Collection of corticotropinomas from adult patients

Fresh frozen corticotropinoma tissue samples were obtained from 35 adult patients from Cochin Hospital and Foch Hospital operated for CD between 2009 and 2016. The local ethical committee approved the study, and all the patients provided written informed consent. RNA was extracted using the RNeasy kit (QIAGEN), and then reverse-transcribed. All the samples were submitted for RNA sequencing (RNA-seq) at the genomic platform of Cochin Institute. The libraries were prepared following the TruSeq mRNA protocol (Illumina RS-122-2101), starting from 1 μg of high-quality total RNA. Paired-end (2 × 75 bp) sequencing was performed in an Illumina NextSeq 500 instrument. Reads were aligned using the STAR software (Dobin & Gingeras 2015). Sequencing variants were annotated using ANNOVAR (Wang et al. 2010a) and then filtered for exonic nonsynonymous variants, with frequency <1% in the general population (based on the 1000 Genomes database) (1000 Genomes Project Consortium et al. 2015). Variants of interest were confirmed by Sanger sequencing in DNA extracted from representative sections of paraffin-embedded tissues, as described previously.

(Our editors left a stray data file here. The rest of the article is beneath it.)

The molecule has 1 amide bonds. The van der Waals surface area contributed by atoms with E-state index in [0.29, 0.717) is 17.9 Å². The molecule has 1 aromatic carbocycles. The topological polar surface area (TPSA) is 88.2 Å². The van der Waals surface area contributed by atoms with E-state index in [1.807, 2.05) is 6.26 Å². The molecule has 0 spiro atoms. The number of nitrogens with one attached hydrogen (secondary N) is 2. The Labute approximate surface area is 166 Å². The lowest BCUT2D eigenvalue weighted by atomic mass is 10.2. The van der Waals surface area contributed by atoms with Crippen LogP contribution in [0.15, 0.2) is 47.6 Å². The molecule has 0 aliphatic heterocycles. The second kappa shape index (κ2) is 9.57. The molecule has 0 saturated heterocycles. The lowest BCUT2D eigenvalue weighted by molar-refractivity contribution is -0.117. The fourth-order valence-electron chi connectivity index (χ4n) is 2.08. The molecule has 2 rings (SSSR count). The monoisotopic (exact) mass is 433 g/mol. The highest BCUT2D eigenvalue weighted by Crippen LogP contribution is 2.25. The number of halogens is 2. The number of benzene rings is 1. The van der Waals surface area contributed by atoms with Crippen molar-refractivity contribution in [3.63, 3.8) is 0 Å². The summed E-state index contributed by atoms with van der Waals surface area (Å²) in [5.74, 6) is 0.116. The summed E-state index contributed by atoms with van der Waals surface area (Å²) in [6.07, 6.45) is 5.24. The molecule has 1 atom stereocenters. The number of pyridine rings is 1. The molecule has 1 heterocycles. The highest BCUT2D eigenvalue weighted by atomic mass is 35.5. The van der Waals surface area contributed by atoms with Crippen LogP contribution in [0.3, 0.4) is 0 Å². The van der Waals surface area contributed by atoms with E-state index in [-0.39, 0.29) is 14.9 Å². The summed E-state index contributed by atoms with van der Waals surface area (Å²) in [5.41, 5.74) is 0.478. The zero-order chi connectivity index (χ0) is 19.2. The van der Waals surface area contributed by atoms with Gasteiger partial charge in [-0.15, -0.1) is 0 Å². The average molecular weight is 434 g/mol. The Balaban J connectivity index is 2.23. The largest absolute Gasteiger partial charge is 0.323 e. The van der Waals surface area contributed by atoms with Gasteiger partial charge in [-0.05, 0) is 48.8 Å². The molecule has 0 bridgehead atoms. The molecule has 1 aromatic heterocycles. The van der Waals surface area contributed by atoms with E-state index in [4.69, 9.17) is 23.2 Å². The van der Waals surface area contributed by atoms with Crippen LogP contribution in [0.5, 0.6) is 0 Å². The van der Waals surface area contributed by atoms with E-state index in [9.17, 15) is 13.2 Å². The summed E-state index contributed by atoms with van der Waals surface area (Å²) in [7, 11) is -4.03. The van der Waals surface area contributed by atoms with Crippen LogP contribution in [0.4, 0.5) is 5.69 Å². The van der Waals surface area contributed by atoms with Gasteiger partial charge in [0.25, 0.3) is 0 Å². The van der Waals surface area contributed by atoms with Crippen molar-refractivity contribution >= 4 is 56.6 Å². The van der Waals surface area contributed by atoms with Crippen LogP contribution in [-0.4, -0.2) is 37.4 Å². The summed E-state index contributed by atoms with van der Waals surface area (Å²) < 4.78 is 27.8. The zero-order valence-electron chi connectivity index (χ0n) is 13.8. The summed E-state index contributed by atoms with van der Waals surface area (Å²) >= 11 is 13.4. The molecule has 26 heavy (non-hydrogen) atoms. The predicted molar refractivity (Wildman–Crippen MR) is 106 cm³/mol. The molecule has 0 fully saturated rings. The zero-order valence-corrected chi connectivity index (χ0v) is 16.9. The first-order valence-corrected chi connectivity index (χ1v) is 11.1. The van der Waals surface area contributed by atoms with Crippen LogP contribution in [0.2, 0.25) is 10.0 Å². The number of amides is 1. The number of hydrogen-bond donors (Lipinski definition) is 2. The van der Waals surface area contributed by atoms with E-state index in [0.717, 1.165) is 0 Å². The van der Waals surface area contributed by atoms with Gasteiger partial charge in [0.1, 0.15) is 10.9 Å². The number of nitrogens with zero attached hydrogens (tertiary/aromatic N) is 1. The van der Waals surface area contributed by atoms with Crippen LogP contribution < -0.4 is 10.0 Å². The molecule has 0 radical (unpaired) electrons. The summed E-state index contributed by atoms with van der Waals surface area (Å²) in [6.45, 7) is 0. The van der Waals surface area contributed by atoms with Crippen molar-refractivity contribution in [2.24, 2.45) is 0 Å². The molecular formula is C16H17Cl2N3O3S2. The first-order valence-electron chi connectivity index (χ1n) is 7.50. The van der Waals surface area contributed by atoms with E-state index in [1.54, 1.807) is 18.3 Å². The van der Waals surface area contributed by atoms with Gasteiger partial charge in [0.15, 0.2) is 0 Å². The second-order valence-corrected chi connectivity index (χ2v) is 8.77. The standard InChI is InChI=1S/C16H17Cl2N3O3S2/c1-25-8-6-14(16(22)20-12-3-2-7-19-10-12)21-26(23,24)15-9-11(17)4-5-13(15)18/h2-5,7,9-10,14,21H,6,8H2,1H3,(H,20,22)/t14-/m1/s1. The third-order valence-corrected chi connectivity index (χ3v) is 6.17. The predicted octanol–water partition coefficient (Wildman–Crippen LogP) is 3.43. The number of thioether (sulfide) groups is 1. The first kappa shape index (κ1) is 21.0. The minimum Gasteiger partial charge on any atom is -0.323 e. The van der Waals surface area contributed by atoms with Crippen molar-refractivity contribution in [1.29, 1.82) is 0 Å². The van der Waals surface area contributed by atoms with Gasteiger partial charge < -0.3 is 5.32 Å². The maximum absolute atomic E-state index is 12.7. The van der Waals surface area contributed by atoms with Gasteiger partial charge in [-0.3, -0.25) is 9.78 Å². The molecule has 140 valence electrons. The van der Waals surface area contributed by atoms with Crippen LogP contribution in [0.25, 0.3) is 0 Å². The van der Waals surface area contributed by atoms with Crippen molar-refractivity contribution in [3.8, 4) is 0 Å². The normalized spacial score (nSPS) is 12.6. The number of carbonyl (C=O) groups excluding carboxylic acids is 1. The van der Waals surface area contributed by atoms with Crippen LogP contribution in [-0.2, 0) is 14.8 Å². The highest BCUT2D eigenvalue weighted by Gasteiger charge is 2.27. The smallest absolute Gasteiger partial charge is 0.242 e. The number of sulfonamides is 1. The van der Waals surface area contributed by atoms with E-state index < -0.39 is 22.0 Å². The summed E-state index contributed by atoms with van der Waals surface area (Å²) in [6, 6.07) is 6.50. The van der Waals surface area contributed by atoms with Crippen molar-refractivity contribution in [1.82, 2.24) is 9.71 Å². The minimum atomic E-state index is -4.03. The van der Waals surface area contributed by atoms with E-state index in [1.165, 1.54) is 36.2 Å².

Copy number variation analysis

CNV analysis was performed in 116 germline and 29 corticotropinoma DNA samples using FAM-labeled assays binding CABLES1 exon 1, intron 3–exon 4 and exon 10 (TaqMan CNV assays Hs07536236_cn, Hs02003953_cn, and Hs00413958_cn, respectively, Thermo Fisher Scientific) a VIC-labeled RPP30 (Rnase P) assay (Thermo Fisher Scientific 4403326) as an internal control, and the ddPCR SuperMix for Probes (no dUTP) (Bio-Rad 1863024) in a QX200 Droplet Digital PCR System (Bio-Rad). Results were analyzed with the Quanta Soft software 1.7.4.0917 (Bio-Rad).

USP8 screening

For patients with potentially pathogenic CABLES1 variants, the primers 5′-CTTCCACCCCTCCAACTCAT-3′ and 5′-TGGAGTTACTGTTGGCTTCCT-3′ were used to amplify and sequence a region of 146 bp covering the USP8 mutational hotspot in corticotropinoma DNA, as described above. Patients with USP8 mutations from our cohort have been reported elsewhere (Pérez-Rivas et al. 2015, Faucz et al. 2017).

Immunohistochemistry